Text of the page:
Album Parade: Albert Hammond Jr, Nap Eyes, David Byrne, Ministry and more

Record Parade debuts at Sounds From Nowhere, a weekly entry and quick-fire look at today’s best releases.

Albert Hammond Jr.Francis Trouble

Albert Hammond Jr. returns for another solo effort. Unfortunately, even after his past victories with the stylistic-illness, Francis Trouble sounds as-if Hammond is itchy to return to his days as a Stroke. Ignoring this, Hammond creates 35-minutes of tingly, guitar-laden rock with songwriter’s precision. 6/10

Nap EyesI’m Bad Now

Haligonian foursome Nap Eyes return with their gorgeous third LP I’m Bad Now on Jagjaguwar. I’m Bad Now is a beauty on first-go, with Nigel Chapman‘s witty and smart lyrics and the band’s finest technical-slacker moves, however each re-listen somewhat reveals a new road Chapman travels, even if does feel restrained in telling. 8/10

David ByrneAmerican Utopia

The legendary David Byrne returns for his first solo album in 14 years, and while the album defiantly keeps Byrne’s quirky, musical sensibilities, it does lack consistency in sound. The latter half of the album is a tremendous listen, while the first feels choresome. If you like Byrne, American Utopia is for you, if you’re on the fence, American Utopia won’t drag you over. 7/10

Judas PriestFirepower

Close to 50, Judas Priest have a catalogue full of more misses than hits, but Firepower is their best effort since 1990’s classic Painkiller. It’s a ferocious, sheer-attack in the game that Judas Priest helped master. It’s still their world, Firepower proves that Rob Halford & co. still can offer power. 7.5/10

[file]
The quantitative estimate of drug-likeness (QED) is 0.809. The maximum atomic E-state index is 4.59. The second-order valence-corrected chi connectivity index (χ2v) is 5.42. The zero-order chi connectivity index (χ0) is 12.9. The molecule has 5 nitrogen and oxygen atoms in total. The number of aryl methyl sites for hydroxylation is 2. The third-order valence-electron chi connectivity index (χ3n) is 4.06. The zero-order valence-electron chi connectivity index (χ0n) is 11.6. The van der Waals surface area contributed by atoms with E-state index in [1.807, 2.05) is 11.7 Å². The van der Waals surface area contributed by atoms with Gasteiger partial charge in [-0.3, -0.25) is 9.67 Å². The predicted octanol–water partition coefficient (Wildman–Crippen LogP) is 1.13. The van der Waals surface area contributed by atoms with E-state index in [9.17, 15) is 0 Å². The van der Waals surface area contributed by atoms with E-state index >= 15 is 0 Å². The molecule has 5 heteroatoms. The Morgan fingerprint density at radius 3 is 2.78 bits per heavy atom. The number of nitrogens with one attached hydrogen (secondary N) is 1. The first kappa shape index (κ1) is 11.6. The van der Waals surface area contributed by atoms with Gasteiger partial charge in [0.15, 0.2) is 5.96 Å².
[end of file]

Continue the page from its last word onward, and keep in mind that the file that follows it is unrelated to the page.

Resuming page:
Within their pitch-black indie disco saturated world, Editors continue to dance in their chaotic output, however in the real world it’s more like throwing everything at the wall in hope of something sticking, with very little sticking. 4/10

Young FathersCocoa Sugar

Young Fathers return on Cocoa Sugar, their third album, and craft an uncompromising achievement. Without mistakablly effecting their sound, Young Fathers do the impossible in simplyfying it without hurting it. Cocoa Sugar sounds as-if Young Fathers on directly at the right place and time, understanding knowledge is power and the listener doesn’t need to know everything. It’s an almost perfect album, and one we’ll be shining graces on still in thirty years. 9/10


Uncle Al and co. have grown old on their fourteenth album, with a restrained speech on the times and the overt disappearence of their lightning-quick almost-tribal noise. Ministry don’t have much to offer that’s new, but it’s a solid album from a pioneering band with some shiny moments. 4.5/10

Next week will see releases by The Dean Ween Group, The Decembrists, Yo La Tengo, The Magic Gang, Stone Temple Pilots, Earthless and more. Check back for our reviews.

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